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As America's most popular sport, professional football is a billion-dollar game and makes its players into millionaires. However, recent arguments on the dangers of concussions and football have cast a shadow over the sport. Even President Obama recently voiced concerns on whether he would ever let his children play football.
Use Safe Helmets
The skull offers an amazing shell of protection for the brain, but the body's defenses can't compete with the bumps and blows that occur in a contact sport like football. A helmet may be the only barrier a player has against tackles and pileups, so it needs to be free of cracks and in good condition.
Inspect the helmet regularly to ensure there isn't any damage. Replace or repair the helmet immediately if it's damaged. Also, use the right size helmet. An ill-fitting helmet will rattle around on a player's head and may cause more damage during vigorous play. Remember that a proper helmet also prevents scalp lacerations and fractures.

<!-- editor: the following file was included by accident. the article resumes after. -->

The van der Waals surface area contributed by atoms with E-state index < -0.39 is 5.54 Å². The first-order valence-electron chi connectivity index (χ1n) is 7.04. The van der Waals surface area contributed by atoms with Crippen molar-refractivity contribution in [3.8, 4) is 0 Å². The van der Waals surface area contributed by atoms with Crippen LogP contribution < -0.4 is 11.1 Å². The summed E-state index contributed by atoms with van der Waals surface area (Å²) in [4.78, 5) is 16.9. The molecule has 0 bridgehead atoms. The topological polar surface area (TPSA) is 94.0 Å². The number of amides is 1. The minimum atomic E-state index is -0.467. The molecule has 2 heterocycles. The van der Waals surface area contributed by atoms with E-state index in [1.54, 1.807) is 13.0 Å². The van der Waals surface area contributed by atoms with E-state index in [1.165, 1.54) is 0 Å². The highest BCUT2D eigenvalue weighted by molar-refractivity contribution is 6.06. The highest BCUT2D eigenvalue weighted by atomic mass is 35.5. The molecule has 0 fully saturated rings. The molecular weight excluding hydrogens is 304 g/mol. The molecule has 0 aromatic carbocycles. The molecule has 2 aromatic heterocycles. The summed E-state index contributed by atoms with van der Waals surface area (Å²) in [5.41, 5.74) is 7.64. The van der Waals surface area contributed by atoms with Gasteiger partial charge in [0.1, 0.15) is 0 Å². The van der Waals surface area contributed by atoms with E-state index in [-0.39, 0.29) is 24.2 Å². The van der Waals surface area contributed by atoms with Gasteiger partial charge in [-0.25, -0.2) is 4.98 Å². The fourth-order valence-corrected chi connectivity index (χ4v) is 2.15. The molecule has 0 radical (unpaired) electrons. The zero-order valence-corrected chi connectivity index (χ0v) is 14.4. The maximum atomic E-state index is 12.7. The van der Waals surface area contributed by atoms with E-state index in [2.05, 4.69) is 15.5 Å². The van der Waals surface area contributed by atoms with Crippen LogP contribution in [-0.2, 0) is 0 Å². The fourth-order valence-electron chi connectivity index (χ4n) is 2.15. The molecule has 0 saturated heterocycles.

Learn to Tackle Properly
Fervor over head injuries in football recently led to the passage of official concussion laws from most state governments. USA Football, which is the official youth arm of the NFL, suggests limiting the amount of time players spend practicing contact drills.
Additionally, USA Football also offers details on the right way to tackle, which is good advice for players of all ages. Many college-level players today learned the game before there was any widespread debate on concussions. A remedial course on safe tackling may save a life.
Recognize a Concussion
The CDC says a concussion is a "forceful bump, blow, or jolt to the head." If a concussion does occur on the field, coaches should inspect the player for signs of injury, such as confusion and loss of consciousness. Also, players should tell a coach if they have a headache, feel nauseous, or can't concentrate.
|Sheri Ann Richerson|